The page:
PORT McNEILL—The ‘Namgis First Nation built the KUTERRA closed-containment fish farm with the intent of proving Atlantic salmon could be grown on land both sustainably and economically, while also busting a few myths about land-based fish farming.
One of those alleged myths, exorbitant power costs, may consider itself busted.
BC Hydro this week presented KUTERRA directors and ‘Namgis Chief Bill Cranmer a cheque for $143,000 through its Power Smart incentive program, recognizing a series of energy efficiency measures taken by the farm expected to reduce its power use by about 1,000 megawatt hours each year.
“We are delighted that BC Hydro’s Power Smart program recognizes our energy-efficient operation,” said Cranmer. “Our mission for the KUTERRA farm is to show there’s a strong business case for growing Atlantic salmon on land. Energy efficiency with low energy cost is an important part of the business case.”
The cheque was presented Monday at the farm by Joanna Sofield, BC Hydro’s general manager of Customer Care and Power Smart. Her visit was part of a tour that included KUTERRA directors, other BC Hydro personnel and staff and directors from the Regional District of Mount Waddington.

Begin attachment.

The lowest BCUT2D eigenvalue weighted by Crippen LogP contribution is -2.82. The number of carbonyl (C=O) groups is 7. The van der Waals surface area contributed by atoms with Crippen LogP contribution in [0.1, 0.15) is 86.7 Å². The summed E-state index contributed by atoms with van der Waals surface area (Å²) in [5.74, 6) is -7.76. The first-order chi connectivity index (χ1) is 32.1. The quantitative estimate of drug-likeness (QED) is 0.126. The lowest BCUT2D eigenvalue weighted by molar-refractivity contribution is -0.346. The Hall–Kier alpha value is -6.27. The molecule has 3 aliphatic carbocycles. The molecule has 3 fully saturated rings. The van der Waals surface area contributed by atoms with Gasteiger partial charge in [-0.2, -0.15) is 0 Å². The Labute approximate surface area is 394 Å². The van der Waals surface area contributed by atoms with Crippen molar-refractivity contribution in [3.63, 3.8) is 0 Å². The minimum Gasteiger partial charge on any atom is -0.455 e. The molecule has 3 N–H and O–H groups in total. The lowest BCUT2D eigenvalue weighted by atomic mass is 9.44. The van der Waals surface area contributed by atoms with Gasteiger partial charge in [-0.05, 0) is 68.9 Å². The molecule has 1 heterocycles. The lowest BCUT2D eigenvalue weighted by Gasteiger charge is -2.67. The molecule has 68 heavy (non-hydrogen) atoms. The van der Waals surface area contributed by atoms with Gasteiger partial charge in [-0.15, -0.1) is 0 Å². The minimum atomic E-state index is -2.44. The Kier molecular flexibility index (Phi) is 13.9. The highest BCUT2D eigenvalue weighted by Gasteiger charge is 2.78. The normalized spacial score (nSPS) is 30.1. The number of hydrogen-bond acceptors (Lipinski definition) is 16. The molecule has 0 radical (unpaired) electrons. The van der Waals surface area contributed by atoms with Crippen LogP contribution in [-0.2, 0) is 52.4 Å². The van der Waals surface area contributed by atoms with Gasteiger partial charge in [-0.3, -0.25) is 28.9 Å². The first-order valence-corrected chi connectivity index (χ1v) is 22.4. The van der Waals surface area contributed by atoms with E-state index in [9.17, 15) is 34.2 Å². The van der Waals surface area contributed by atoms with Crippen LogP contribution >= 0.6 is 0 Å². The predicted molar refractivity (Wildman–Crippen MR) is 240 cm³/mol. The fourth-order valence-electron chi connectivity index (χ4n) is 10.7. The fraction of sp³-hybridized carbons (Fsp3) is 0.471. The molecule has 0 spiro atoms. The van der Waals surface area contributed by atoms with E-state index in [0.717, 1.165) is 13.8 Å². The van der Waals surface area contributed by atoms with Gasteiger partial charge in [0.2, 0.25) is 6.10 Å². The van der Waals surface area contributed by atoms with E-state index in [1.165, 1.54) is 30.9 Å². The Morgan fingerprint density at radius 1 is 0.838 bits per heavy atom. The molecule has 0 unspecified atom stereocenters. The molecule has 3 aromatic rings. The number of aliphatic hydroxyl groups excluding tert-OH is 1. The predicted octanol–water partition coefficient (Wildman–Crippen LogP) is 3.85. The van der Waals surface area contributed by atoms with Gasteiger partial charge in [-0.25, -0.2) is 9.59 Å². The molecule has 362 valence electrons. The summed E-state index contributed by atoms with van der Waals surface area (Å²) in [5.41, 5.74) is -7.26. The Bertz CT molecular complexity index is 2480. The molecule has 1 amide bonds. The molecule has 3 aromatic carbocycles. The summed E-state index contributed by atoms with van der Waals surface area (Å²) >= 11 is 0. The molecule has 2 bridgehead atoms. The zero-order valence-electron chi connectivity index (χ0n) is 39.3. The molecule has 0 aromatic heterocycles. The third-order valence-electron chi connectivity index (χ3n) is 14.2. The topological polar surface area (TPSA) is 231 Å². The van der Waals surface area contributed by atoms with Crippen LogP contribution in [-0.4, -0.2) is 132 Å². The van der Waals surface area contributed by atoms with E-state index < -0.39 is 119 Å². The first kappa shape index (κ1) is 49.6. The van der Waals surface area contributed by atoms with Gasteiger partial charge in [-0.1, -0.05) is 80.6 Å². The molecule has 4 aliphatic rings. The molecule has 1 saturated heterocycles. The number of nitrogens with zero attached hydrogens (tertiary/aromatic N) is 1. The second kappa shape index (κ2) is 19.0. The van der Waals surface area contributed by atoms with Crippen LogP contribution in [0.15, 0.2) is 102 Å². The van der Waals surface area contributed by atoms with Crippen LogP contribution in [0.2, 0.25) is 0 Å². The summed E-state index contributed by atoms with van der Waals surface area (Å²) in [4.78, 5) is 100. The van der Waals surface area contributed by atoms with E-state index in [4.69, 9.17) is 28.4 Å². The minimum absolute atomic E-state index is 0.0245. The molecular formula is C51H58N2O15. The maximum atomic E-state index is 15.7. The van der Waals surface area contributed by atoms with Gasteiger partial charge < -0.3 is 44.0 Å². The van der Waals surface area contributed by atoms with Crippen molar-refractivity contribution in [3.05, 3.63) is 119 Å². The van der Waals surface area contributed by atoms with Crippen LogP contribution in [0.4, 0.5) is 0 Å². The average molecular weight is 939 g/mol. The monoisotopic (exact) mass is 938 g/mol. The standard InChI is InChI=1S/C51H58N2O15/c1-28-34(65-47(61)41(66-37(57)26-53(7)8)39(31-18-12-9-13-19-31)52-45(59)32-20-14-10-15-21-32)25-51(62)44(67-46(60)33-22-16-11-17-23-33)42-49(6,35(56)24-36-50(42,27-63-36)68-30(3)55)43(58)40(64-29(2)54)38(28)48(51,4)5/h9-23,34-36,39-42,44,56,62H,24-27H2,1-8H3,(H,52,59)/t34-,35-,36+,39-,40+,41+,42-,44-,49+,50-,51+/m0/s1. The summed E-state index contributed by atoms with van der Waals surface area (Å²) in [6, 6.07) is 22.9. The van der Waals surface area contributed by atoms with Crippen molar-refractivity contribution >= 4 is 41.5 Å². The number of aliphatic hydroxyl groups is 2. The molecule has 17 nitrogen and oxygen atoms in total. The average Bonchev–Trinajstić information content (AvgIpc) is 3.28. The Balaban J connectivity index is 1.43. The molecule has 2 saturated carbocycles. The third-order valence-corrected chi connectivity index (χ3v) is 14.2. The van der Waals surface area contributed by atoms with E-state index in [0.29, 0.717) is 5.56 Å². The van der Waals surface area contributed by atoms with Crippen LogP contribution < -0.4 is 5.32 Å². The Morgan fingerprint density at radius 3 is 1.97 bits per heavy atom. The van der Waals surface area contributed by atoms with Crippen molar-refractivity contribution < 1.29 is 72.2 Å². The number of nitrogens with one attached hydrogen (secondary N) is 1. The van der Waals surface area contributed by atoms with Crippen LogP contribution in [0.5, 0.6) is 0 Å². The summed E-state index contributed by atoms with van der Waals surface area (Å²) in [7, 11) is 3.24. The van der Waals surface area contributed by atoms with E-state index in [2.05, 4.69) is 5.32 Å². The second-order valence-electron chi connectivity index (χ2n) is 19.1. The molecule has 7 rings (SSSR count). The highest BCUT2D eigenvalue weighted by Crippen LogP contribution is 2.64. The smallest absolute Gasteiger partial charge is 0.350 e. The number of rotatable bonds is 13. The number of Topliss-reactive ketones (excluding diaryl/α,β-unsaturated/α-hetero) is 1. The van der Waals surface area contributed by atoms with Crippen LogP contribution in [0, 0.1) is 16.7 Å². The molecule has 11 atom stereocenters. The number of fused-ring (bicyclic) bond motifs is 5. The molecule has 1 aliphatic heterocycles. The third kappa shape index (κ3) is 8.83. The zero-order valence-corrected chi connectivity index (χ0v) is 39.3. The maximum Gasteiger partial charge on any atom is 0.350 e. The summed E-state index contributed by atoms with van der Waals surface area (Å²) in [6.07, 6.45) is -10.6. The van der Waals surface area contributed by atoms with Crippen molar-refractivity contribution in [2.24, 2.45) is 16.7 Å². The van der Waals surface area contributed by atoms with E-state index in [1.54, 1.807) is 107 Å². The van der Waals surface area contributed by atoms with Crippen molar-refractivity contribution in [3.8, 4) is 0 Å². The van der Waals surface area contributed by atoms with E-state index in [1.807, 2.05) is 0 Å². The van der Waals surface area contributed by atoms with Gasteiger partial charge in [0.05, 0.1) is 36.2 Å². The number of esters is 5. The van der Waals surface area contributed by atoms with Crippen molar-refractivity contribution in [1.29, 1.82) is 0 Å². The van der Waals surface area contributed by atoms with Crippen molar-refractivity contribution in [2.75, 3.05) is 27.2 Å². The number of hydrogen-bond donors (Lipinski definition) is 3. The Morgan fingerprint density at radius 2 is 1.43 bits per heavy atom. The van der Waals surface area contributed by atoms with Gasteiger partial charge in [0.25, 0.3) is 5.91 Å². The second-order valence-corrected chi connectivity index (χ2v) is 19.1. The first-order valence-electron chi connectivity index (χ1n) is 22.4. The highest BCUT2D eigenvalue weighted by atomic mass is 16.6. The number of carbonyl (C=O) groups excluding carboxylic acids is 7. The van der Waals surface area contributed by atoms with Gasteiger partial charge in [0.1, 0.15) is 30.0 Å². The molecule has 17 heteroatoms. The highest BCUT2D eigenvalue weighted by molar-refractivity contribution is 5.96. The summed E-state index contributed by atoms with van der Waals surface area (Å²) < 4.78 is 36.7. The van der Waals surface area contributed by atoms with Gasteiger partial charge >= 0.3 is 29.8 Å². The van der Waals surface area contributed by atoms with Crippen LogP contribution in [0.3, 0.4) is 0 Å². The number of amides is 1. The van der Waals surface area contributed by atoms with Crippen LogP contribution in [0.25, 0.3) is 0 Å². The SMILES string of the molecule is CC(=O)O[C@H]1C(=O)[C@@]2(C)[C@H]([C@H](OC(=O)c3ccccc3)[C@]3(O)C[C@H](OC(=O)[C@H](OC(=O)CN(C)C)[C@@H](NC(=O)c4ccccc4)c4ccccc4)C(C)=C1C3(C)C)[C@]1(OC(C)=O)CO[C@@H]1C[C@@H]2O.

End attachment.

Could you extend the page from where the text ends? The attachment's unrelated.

“Sustaining wild salmon stocks is important to First Nations in British Columbia, and through KUTERRA, the ‘Namgis First Nation are pioneering a new process which has the added benefit of using less electricity,” Sofield read from prepared remarks. “The project also provides our Power Smart industrial customer with the economic benefit of achieving additional energy savings.”
Those savings are projected to cut KUTERRA’s annual electricity bill by more than 70 per cent. Among the measures taken by the farm, which utilizes recirculation aquaculture system (RAS) technology are: recapturing and reusing heat from the ground, the air and equipment operation; employing heat pumps and radiant coil elements to efficiently maintain tank temperatures; and installation of high-grade insulation.
The savings realized by the efficiencies are the equivalent of powering 100 homes annually, Sofield told Monday’s tour group.
The Power Smart funding is part of $1.6 billion in investments over the duration of BC Hydro’s 10-year rate plan.
“Moving forward, we need to continue with energy conservation and efficiency as a resource option and to help customers save money,” said Bill Bennett, Minister of Energy and Mines. “This project is a good example of how innovation can reduce electricity use and operating costs.”